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This award-winning blog supplements the articles in Hospital Infection Control & Prevention.

Pregnant with Zika: More Unknown Than Known

By Gary Evans, AHC Media Senior Staff Writer

While it is now known that some babies born to mothers infected with Zika virus appear to be perfectly healthy, the threat of microcephaly and other birth defects no doubt weighs heavily on 279 pregnant women in U.S. states and territories facing the most horrific aspect of the emerging epidemic.

In surveillance figures that will updated weekly, the CDC reports that as of May 12, 2016, there were 157 pregnant women in U.S. states with laboratory evidence of possible Zika virus infection. In U.S. territories, there were 122 pregnant women with possible Zika infection.

Public health officials are monitoring pregnant women with possible Zika virus infection – whether asymptomatic or symptomatic -- to better understand the progress of disease and estimate the risk of for adverse outcomes. An established cause of microcephaly and fetal brain abnormalities, Zika has the infamous distinction of being the first known mosquito-borne infection to cause congenital anomalies in humans.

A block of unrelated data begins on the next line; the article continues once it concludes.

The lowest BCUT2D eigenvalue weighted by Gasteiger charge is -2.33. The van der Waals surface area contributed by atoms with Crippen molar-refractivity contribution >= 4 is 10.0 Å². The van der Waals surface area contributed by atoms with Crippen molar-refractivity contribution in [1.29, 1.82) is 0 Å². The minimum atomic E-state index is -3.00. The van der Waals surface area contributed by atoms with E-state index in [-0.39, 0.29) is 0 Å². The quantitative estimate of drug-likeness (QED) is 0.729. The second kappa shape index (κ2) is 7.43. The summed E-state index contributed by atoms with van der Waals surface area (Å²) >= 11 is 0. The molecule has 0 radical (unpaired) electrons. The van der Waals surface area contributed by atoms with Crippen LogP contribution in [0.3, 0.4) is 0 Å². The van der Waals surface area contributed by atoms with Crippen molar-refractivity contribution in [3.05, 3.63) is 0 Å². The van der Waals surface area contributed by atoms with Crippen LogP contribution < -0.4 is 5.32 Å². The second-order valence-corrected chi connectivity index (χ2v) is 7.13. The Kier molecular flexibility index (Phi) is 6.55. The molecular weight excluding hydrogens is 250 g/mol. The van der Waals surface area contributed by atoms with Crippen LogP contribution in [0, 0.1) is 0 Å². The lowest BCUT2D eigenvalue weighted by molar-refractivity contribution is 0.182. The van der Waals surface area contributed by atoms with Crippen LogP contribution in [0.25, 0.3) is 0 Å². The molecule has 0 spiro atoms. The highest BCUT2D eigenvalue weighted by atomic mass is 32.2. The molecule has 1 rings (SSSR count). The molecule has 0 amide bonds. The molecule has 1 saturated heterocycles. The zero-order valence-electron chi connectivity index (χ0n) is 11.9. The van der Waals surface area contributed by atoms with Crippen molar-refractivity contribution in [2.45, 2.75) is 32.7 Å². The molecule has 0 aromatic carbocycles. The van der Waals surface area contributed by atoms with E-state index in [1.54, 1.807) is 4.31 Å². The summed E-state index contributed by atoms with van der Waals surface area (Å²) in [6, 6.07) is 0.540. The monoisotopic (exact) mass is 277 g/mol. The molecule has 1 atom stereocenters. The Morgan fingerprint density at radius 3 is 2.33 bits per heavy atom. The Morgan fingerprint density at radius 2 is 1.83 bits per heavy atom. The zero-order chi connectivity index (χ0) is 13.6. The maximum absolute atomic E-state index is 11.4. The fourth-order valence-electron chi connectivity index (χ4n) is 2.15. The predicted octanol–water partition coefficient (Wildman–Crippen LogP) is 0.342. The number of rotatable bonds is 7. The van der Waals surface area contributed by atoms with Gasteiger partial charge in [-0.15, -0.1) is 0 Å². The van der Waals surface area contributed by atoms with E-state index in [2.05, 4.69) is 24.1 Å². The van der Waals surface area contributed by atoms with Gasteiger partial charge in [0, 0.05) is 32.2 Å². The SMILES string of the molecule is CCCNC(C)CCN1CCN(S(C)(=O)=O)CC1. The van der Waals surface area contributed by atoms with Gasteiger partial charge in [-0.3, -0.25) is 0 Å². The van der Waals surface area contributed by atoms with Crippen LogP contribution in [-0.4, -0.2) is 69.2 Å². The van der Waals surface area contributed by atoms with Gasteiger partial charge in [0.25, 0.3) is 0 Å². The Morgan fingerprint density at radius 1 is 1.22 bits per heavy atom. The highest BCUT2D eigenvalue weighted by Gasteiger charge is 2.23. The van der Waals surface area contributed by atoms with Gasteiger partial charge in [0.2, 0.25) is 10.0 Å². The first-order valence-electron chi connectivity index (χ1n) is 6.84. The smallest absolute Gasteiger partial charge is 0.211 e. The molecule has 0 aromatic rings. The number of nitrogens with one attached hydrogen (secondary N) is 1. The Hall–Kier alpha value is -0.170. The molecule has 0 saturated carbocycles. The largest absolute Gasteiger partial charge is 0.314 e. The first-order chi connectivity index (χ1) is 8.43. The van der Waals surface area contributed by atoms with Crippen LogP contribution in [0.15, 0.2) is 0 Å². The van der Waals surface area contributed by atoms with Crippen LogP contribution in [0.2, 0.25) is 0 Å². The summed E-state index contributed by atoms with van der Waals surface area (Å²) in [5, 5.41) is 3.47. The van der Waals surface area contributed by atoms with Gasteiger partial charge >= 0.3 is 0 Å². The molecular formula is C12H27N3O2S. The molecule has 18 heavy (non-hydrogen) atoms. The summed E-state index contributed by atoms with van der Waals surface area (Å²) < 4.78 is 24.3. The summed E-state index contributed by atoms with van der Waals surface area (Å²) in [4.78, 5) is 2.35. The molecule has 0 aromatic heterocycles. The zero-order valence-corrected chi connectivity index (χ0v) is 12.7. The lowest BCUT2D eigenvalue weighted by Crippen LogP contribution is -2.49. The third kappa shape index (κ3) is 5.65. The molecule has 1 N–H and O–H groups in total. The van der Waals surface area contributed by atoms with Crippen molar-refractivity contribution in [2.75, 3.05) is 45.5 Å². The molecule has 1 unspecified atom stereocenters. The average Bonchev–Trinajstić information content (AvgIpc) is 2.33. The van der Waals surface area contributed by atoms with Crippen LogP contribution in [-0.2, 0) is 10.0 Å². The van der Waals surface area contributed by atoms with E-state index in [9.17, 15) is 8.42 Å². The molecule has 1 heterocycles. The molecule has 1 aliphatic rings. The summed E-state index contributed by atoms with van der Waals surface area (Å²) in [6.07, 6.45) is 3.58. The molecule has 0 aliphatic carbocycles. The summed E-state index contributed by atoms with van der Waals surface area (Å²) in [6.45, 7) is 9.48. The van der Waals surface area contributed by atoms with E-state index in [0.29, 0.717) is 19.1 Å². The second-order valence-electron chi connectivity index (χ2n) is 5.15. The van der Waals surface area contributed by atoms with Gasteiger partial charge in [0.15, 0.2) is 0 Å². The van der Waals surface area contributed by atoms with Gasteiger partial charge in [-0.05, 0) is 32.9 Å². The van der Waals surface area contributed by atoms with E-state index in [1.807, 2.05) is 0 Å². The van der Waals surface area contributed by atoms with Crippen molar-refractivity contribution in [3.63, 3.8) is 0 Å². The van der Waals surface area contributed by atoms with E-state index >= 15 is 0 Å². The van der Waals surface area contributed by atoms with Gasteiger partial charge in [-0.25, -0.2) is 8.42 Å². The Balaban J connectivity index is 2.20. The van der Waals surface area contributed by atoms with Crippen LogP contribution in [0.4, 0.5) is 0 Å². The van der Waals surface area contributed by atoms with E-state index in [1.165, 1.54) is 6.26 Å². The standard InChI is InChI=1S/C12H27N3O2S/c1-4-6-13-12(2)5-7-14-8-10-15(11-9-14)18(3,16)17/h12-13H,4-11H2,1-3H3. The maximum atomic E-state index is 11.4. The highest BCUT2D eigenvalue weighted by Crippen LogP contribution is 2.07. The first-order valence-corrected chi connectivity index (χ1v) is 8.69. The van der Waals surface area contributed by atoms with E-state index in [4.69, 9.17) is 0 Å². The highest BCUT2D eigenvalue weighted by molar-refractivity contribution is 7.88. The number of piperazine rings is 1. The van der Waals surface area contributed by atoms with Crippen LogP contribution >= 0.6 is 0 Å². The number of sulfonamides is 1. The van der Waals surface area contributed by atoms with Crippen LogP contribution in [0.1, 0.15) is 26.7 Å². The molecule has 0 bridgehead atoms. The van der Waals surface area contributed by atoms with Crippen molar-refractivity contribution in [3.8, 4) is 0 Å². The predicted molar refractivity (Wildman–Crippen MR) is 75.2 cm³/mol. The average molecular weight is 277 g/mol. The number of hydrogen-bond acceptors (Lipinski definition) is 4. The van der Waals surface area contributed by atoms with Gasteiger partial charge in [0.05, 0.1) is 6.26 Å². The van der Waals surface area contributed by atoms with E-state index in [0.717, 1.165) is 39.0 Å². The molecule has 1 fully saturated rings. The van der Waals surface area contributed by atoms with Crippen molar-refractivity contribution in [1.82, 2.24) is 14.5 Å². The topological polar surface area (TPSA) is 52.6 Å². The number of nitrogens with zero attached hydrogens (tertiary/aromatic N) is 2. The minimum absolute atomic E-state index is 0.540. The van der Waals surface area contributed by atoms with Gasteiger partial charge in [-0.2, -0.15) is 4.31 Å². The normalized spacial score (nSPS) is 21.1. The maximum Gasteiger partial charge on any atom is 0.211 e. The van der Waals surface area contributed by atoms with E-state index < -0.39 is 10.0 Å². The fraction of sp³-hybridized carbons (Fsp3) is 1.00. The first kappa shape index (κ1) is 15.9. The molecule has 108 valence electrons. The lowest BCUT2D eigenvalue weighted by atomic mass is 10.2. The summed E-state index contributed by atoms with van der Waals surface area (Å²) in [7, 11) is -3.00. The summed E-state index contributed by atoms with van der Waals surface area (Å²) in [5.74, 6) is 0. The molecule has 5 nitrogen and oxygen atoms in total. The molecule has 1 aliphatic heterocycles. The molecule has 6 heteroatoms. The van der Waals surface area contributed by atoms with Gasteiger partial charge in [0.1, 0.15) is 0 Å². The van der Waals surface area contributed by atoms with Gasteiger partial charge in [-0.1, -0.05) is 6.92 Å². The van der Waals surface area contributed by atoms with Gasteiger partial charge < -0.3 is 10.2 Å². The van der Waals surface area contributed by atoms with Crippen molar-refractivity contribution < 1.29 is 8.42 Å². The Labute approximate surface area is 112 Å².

For now there is more unknown than known about Zika virus and pregnancy, including these elements below the CDC lists as currently unanswered. According to the CDC, if a pregnant woman is infected with Zika, “We don’t know”:

  • how the virus will affect her or her pregnancy
  • how likely it is that Zika will pass to her fetus
  • if the fetus is infected, if the fetus will develop birth defects
  • when in pregnancy the infection might cause harm to the fetus
  • whether her baby will have birth defects.
  • if sexual transmission of Zika virus poses a different risk of birth defects than mosquito-borne transmission

For more information on Zika virus check out AHC Media's on-demand webinar: The Zika Virus: Separating Fact from Fiction – A Discussion with Experts. For all the latest AHC Zika coverage, please visit